Dutch disease is afflicting economies with outsized exposures to the financial services industry. Rather than gas or oil, the natural resource being exploited is ‘reserve currency’. Countries which issue a currency in whose value investors set some store, particularly central banks, are able to exploit this demand for the currency through financial intermediation. The United States and United Kingdom have both had or are having a long spell of issuing the world’s reserve currency. It is not possible to say anything empirically sound about the consequences of this status, because there are so few data points. (In the twentieth century there were really only two: the dollar and sterling.) But the growth in size of financial services in these countries is unmistakable.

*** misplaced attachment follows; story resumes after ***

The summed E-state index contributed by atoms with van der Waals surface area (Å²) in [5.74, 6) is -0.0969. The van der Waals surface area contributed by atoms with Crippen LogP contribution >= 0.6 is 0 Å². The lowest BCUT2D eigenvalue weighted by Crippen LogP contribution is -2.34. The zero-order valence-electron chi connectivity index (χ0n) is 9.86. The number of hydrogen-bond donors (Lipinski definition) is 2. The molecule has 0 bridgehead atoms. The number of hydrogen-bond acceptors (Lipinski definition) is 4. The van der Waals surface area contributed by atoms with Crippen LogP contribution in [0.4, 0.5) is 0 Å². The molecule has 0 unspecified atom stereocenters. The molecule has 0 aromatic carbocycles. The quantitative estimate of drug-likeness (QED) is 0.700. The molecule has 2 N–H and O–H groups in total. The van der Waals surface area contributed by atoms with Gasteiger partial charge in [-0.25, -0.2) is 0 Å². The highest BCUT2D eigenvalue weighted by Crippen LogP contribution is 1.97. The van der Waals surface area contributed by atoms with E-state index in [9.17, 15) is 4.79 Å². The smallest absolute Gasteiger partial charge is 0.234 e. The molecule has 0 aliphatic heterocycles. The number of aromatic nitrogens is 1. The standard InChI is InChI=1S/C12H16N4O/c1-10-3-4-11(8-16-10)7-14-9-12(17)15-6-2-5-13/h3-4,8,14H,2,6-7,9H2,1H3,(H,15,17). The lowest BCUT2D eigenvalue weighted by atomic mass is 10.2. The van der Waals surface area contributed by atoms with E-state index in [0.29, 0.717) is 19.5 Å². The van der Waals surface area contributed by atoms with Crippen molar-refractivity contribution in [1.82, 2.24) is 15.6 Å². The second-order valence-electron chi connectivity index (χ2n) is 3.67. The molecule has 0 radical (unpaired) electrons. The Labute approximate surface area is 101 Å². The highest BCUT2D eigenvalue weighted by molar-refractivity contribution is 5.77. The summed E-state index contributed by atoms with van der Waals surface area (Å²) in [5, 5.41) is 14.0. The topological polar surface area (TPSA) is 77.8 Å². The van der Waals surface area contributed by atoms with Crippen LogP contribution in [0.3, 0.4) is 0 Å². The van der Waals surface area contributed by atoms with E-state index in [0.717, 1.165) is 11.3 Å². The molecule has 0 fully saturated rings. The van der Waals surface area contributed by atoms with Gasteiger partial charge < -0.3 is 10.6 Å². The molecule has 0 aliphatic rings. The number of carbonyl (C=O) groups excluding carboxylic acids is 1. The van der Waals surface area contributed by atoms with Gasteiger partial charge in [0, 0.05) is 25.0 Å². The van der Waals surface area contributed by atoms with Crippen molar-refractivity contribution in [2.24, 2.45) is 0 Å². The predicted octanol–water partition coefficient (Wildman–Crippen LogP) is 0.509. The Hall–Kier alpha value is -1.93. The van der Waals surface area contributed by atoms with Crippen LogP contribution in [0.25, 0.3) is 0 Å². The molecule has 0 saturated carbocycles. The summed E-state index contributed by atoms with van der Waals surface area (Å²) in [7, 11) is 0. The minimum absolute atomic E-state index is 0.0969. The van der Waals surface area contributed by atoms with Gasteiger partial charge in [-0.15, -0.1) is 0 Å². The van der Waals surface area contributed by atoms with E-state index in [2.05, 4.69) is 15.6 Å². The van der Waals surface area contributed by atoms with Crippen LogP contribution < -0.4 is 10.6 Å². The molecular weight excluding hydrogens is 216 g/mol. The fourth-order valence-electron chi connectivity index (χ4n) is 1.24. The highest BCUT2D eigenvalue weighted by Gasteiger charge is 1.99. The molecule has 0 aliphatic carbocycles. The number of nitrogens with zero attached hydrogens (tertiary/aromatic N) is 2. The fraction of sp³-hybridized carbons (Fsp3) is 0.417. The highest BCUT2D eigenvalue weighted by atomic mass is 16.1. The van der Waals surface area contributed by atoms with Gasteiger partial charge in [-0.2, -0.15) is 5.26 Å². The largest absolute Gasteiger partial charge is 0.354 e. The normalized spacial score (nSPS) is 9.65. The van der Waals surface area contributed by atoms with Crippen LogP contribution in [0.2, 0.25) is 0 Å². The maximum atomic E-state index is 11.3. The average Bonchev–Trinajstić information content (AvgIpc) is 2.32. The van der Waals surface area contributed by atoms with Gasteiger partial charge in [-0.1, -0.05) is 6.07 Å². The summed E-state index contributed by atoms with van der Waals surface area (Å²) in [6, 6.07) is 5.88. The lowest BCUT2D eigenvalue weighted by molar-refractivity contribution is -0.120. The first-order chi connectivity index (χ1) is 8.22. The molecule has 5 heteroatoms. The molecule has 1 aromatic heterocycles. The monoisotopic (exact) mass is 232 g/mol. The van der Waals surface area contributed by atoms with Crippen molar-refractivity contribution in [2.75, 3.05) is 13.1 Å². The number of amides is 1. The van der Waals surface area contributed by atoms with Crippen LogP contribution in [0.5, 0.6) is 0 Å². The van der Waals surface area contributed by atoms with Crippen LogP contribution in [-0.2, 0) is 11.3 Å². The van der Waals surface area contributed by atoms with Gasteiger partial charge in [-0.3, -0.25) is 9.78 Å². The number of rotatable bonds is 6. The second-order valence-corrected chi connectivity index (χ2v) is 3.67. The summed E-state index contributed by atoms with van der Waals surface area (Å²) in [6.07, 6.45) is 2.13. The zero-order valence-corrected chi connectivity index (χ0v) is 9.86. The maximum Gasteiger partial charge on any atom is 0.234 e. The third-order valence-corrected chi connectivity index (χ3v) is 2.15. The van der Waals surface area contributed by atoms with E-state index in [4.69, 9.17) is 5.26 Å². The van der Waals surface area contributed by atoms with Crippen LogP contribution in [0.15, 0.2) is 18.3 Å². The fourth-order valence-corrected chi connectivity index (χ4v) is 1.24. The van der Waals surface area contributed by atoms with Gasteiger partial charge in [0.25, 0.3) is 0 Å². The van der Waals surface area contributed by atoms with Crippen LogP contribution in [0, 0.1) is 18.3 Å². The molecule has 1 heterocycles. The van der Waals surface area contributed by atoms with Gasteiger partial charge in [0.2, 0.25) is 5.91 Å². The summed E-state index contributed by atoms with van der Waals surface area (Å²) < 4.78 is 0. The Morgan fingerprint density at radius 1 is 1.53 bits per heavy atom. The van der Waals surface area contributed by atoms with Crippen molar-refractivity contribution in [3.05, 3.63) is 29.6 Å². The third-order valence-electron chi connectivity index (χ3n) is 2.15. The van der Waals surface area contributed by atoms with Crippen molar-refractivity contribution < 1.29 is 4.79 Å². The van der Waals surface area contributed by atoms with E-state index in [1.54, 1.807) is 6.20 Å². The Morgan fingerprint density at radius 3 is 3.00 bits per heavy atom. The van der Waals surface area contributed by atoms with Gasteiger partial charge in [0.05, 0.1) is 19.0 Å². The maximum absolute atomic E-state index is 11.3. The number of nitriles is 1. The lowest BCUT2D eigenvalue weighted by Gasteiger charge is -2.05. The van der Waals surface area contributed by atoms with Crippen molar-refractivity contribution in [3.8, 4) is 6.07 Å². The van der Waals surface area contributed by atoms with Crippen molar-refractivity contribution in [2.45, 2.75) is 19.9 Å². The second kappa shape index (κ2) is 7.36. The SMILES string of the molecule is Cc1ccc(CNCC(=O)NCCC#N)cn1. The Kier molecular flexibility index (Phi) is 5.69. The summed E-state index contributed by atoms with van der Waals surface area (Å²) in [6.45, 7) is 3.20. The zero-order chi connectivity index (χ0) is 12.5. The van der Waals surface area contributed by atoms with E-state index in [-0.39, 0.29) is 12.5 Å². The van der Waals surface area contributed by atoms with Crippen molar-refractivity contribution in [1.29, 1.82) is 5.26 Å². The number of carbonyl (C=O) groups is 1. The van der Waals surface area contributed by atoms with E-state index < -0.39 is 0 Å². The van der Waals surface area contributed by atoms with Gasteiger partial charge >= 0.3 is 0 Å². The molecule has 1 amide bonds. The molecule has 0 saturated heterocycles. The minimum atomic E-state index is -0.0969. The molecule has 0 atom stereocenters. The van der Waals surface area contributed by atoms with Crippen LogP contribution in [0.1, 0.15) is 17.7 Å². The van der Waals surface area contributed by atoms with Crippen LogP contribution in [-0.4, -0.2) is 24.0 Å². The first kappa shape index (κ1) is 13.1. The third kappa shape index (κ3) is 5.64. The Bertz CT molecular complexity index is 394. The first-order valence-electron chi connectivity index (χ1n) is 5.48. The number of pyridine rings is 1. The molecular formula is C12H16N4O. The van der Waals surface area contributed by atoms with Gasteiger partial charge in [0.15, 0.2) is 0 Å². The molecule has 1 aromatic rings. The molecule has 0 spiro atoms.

The upshot is this: the rich countries which have avoided Dutch disease (of whatever origin) are in a good position to gain from the unprecedented growth of the developing world. Most specialise in manufacturing or other value-added activities. The United States and Britain, as heavily externally indebted economies, need to do likewise. A necessary start is to get relative prices right. To do that, financial services need to shrink. Politically, that is going to be tough.